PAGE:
1 Chronicles 5:6
Beerah his son, whom Tilgathpilneser king of Assyria carried away captive: he was prince of the Reubenites.
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5:1-26 Genealogies. - This chapter gives some account of the two tribes and a half seated on the east side of Jordan. They were made captives by the king of Assyria, because they had forsaken the Lord. Only two things are here recorded concerning these tribes. 1. They all shared in a victory. Happy is that people who live in harmony together, who assist each other against the common enemies of their souls, trusting in the Lord, and calling upon him. 2. They shared in captivity. They would have the best land, not considering that it lay most exposed. The desire of earthly objects draws to a distance from God's ordinances, and prepares men for destruction.The sons of Joel - The line of succession here given must be broken by one great gap or several smaller ones, since nine generations before Tiglath-pileser would carry us back no further than the reign of Rehoboam. CHAPTER 5

1Ch 5:1-10. The Line of Reuben.

1. Now the sons of Reuben—In proceeding to give this genealogy, the sacred historian states, in a parenthesis (1Ch 5:1, 2), the reason why it was not placed first, as Reuben was the oldest son of Jacob. The birthright, which by a foul crime he had forfeited, implied not only dominion, but a double portion (De 21:17); and both of these were transferred to Joseph, whose two sons having been adopted as the children of Jacob (Ge 48:5), received each an allotted portion, as forming two distinct tribes in Israel. Joseph then was entitled to the precedency; and yet, as his posterity was not mentioned first, the sacred historian judged it necessary to explain that "the genealogy was not to be reckoned after the birthright," but with a reference to a superior honor and privilege that had been conferred on Judah—not the man, but the tribe, whereby it was invested with the pre-eminence over all the other tribes, and out of it was to spring David with his royal lineage, and especially the great Messiah (Heb 7:14). These were the two reasons why, in the order of enumeration, the genealogy of Judah is introduced before that of Reuben.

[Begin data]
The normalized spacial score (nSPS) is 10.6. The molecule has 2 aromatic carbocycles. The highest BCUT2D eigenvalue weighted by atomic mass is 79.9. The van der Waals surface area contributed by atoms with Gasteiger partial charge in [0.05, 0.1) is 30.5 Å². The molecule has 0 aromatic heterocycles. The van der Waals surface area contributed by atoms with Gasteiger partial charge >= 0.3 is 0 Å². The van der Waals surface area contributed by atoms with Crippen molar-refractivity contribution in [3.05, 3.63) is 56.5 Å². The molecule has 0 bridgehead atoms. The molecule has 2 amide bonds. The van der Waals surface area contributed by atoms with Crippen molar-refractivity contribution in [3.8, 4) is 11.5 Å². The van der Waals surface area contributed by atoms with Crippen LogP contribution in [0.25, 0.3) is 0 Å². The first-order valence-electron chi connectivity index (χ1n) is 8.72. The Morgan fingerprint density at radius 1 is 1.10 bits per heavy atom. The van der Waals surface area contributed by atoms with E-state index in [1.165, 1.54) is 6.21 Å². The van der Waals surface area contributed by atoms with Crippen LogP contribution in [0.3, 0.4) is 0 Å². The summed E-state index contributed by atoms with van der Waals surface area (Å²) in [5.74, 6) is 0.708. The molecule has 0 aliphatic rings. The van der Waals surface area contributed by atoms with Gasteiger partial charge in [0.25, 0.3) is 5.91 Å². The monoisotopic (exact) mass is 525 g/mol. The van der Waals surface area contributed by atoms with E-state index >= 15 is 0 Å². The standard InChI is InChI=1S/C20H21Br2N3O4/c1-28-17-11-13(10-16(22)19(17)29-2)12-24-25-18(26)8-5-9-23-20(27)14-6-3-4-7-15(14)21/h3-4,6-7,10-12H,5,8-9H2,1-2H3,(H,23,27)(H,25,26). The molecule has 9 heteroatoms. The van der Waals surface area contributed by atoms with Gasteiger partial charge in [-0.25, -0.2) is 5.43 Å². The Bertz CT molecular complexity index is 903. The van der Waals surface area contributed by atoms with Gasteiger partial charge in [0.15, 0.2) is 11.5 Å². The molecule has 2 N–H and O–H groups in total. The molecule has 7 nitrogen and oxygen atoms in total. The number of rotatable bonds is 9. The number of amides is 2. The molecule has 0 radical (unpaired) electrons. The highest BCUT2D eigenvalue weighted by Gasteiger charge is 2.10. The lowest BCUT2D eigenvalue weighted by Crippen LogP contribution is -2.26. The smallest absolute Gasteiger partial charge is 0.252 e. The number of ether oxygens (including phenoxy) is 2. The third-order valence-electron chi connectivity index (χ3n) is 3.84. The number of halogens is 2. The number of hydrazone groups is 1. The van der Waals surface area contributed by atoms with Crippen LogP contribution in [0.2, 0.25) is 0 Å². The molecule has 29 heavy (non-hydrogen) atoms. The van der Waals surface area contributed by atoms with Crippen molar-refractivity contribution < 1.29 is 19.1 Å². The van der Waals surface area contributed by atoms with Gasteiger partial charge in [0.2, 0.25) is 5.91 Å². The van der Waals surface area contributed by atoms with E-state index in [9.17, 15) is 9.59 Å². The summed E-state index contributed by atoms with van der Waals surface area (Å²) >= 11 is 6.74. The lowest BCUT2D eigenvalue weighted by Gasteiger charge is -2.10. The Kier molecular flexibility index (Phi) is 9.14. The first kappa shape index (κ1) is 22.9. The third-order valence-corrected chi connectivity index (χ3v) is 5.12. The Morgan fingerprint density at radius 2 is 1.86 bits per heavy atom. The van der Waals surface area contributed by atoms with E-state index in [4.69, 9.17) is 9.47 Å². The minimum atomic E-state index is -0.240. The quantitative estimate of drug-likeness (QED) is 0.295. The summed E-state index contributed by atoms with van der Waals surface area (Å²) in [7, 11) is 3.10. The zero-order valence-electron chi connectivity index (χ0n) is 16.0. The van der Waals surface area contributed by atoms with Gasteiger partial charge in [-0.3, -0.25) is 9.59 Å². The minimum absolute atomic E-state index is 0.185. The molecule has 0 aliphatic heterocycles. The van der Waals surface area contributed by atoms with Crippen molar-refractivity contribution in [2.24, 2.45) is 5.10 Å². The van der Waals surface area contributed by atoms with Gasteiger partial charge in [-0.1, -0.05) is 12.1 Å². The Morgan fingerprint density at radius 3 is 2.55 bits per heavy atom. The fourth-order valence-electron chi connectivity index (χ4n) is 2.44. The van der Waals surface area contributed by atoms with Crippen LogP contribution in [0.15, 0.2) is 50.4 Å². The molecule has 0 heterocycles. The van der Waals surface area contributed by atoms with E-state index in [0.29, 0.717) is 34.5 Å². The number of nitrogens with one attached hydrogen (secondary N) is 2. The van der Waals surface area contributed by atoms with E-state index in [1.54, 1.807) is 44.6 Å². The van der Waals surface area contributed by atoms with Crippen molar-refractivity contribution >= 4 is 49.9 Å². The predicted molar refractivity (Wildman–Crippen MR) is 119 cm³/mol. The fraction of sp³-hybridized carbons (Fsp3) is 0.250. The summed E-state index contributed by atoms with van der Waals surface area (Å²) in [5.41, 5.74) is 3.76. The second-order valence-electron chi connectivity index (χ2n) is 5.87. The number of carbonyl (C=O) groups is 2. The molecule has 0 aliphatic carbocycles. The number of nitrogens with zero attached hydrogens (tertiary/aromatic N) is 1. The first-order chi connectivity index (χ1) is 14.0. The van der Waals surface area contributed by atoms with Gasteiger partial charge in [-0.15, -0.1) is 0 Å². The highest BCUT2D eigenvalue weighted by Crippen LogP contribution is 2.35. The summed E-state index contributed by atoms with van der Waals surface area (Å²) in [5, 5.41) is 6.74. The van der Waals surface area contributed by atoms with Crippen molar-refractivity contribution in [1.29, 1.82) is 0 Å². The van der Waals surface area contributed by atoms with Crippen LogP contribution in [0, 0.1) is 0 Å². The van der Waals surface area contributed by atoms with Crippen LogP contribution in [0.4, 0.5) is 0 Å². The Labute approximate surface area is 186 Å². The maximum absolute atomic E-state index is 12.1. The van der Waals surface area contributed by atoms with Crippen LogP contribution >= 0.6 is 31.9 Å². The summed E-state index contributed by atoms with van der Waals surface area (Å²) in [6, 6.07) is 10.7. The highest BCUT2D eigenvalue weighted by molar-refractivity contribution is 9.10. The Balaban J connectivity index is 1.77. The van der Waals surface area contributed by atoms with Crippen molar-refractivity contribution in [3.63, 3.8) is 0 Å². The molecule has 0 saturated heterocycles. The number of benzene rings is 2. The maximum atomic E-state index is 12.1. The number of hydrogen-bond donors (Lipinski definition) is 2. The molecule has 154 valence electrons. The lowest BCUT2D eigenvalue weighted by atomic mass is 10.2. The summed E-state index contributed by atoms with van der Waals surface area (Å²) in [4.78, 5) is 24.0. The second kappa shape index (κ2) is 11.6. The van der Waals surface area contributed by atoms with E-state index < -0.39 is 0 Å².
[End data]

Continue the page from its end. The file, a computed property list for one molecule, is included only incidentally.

No text from Poole on this verse.

Beerah his son,.... The last of Joel's posterity, who, according to the Targum and other Jewish writers (q) was a prophet, and the father of Hosea, see Hosea 1:1 but neither the name, title, time, nor tribe, agree:

whom Tilgathpilneser king of Assyria carried away captive; the same with Tiglathpileser by a transposition of letters, 2 Kings 15:29 and is read the same here in the Greek, Syriac, and Arabic versions:

he was prince of the Reubenites; at that time; that is, Beerah was.

(q) Aben Ezra in Hos. i. 1. Pesikta apud Abarbinel. in ib.

Beerah his son, whom Tilgathpilneser king of Assyria {c} carried away captive: he was prince of the Reubenites.

(c) That is, in the time of Uzziah king of Israel, 2Ki 15:23.

6. Tilgath-pilneser] called Tiglath-pileser (2 Kings 15:29), and no doubt identical with Pul (ib. 2 Kings 15:19). See F. Hommel in Hastings’ Bible Dict., Assyria, p. 185. The Chronicler is therefore in error in speaking of Pul and Tilgath-pilneser as two persons; cp. 1 Chronicles 5:26.

1 Chronicles 5:6From one of these sons descended Joel, whose family is traced down through seven generations, to the time of the Assyrian deportation of the Israelites. But we are neither informed here, nor can we ascertain from any information elsewhere given in the Old Testament, from which of the four sons Joel was descended. For although many of the names in 1 Chronicles 5:4-6 frequently occur, yet they are nowhere met with in connection with the family whose members are here registered. The last-named, Beerah, was לראוּבני נשׂיא, a prince of the Reubenites, not a prince of the tribe of Reuben, but a prince of a family of the Reubenites. This is expressed by ל being used instead of the stat. constr.; cf. Ew. 292, a. In reference to the leading away of the trans-Jordanic tribes into captivity by Tiglath-pilneser, cf. on 2 Kings 15:29. The name of this king as it appears in the Chronicles is always Tiglath-pilneser, but its meaning has not yet been certainly ascertained. According to Oppert's interpretation, it equals תּגלת־פּלּא־סחר, i.e., "worship of the son of the Zodiac" (i.e., the Assyrian Hercules); vid., Delitzsch on Isaiah, Introd.
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